When canning jam, combine fresh fruits with sugar and boil them slowly until the sugar dissolves. Boil the mixture rapidly once the sugar dissolves until the jam gels, then add 1-2 tablespoons of lemon juice. Ladle the hot jam into hot jars and process them in a water bath canner, adjusting the processing time per elevation.
Is it Better to Water Bath Can or Pressure Can Jam?
Jams should be preserved using a boiling water bath canner. Most fruits for making jam are high in acid or easy to acidify with lemon juice, which makes jam safe for water bath canning. Furthermore, pressure canning exposes the jam to higher temperatures that may cause it to lose flavor, color, and texture.Print
Tips for Canning Jam
Making jam is an art you master with repeated practice, and getting it right each time may be tricky. It’s easier to get excellent results when canning jams by following scientifically approved guidelines for canned food safety.
Follow these tips to make canned jam better:
- Add ½ teaspoon of butter or margarine to the fruit juice mixture to reduce foaming. This is optional and may corrupt the flavor of the jam in excess.
- Avoid doubling the recipe because this causes flavor loss, poor gelling, or producing darkened jam.
- Boil the jam mixture rapidly after the sugar dissolves since slow cooking ruins the added pectin or natural pectin in the fruit juice.
- Ensure your jam reaches safe canning temperatures of 220-222°F to kill botulism-causing bacteria and make it shelf stable.
- If using frozen fruits to make jam, defrost the frozen fruit first.
- Use a non-reactive pot for boiling jam, as the acid may react with the pot and alter the flavor of the jam.
- Use a wide pot when cooking jam fruits to increase the surface area for moisture loss through evaporation.
Can You Can Jam Without Sugar?
Jams and jellies are usually made with granulated white sugar. The sugar helps with gelling and flavor while acting as a preserving agent. The rule of thumb is to use ¾ cup of sugar for every fruit cup.
The National Center for Home Food Preservation warns against canning sugar-free jams or versions with reduced sugar using untested recipes. It recommends using modified industrial pectins to reduce or eliminate sugar.
If you want to do away with added sugar, use other jam-sweetening alternatives like corn syrup or honey. Use half the amount of corn syrup to replace the sugar amount the recipe requires. When replacing sugar with honey, use light honey and add half of it for the sugar amount the recipe requires since honey has more calories than sugar.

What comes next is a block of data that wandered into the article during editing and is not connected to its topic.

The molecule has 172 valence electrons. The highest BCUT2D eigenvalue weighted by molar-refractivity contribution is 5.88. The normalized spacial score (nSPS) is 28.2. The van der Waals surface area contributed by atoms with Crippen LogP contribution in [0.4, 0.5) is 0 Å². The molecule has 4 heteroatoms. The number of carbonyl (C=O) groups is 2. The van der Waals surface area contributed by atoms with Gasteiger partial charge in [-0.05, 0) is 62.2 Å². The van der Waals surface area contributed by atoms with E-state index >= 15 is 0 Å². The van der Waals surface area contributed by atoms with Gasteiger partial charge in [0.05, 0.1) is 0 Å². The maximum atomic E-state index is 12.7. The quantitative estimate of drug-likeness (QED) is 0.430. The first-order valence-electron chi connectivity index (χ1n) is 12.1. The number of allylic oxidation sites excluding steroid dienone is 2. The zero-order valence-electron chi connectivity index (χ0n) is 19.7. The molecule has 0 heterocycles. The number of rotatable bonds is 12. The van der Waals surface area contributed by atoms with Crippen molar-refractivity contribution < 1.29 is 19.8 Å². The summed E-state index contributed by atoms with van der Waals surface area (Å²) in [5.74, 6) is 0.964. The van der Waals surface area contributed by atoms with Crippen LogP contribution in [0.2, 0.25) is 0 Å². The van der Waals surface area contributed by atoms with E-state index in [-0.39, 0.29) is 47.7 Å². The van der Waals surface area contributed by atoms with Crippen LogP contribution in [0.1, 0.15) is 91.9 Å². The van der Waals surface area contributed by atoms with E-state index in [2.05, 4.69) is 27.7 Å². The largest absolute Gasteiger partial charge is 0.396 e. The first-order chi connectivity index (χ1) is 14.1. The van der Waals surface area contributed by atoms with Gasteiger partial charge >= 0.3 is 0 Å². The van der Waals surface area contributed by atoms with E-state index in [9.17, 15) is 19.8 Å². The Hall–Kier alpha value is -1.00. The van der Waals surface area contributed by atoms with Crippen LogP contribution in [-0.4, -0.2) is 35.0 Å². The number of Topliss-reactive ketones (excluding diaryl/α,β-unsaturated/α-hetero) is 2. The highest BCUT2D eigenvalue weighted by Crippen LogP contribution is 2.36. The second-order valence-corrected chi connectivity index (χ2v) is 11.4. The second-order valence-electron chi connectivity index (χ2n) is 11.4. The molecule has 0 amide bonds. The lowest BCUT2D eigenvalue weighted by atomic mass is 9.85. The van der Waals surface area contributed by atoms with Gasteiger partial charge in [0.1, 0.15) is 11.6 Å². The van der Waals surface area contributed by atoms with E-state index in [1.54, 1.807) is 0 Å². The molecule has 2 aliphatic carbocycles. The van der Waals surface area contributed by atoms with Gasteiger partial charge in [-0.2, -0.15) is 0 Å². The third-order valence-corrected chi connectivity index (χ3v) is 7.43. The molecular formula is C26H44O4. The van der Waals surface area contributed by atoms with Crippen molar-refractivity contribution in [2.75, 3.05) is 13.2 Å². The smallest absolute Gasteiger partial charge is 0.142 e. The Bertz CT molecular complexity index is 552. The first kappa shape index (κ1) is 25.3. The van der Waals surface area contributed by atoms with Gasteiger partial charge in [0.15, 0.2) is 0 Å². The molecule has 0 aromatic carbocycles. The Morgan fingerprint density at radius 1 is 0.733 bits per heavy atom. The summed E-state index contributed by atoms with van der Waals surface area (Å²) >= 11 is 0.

The downside to using honey or corn syrup is the risk of masking the fruit flavor of the jam, especially if they are used in excess. Using alternatives may also cause poor gelling. Additionally, jams with no added sugar are better refrigerated or frozen than canned.
Should Pectin Be Used When Canning Fruit Jam?
Pectin is only necessary when canning fruit jam that is made with low-pectin fruits. It’s also required for low-pectin vegetables.
The following low-pectin fruits and vegetables require added pectin for successful gelling:
- Berries: Blackberries, blueberries, boysenberries, red raspberries, strawberries, and gooseberries.
- Fruits: Grapes, cherries, peaches, plums, figs, and pears.
- Vegetables: Rhubarb and tomatoes.
Is Lemon Juice Required for Canning Jam?
Lemon juice is required for canning jams if the fruits are low in acid and natural pectin. Using fully ripe fruits only or a poor balance of fully ripe and slightly underripe jam fruits necessitates using lemon juice.
While you can use bottled lemon juice, freshly squeezed lemon juice is better. Add 1-2 tablespoons of fresh lemon juice for a standard batch of two cups of fruit. Besides acidifying the jam for safe water bath canning, lemon juice also adds natural pectin for successful gelling. This eliminates the need for commercial pectin.
The following low-acid fruits require lemon juice for good thickening or gelling:
- Berries: Boysenberries, blackberries, gooseberries, strawberries, dewberries, and raspberries.
- Fruits: Apricots, peaches.
What Equipment is Needed for Canning Jam?
You’ll need the following kitchen items and canning supplies to can homemade jam:
- Canning tongs or jar lifter
- Food mill or sieve for jams made from fruits with seeds for seedless jam
- Jelly or candy thermometer
- Large non-reactive stockpot or pan for cooking jam
- Paper towels
- Potato masher or immersion blender
- Straight-sided canning jars with new lids and clean rings
- Water bath canner with a rack
- Wide-mouth canning funnel
Can I Use Frozen Fruit to Make Jam?
Yes – you can use frozen fruit to make jam. The trick is to thaw the fruits first to bring them to room temperature to reduce the cooking time for the jam.
How Long Do You Boil Jam for Canning?
The boiling time for jam ranges between 30 and 40 minutes, depending on the type of fruit and whether or not the jam features added pectin. Soft fruits like berries cook faster. Jam recipes with no pectin require longer cooking time to gel successfully.
To check the doneness of cooked jam, use a thermometer. The jam should be 220°F at sea level and 2°F less for every extra 1,000 feet gained in elevation, but not less than 212°F at any elevation.
Best Way to Store Canned Jam
The best way to store canned jam is to keep sealed jars at room temperature in a cool, dry, dark place. Avoid heat, direct sunlight, light, dampness, and extreme temperature fluctuations in the storage area.
Do You Need to Refrigerate Canned Jam?
No – properly sealed canned jam is shelf stable and can be stored safely at room temperature.
What is the Shelf Life of Canned Jam?
According to the USDA, successfully sealed canned jam has a shelf life of one year. It’s best to use the jam within six months for the best flavor and texture.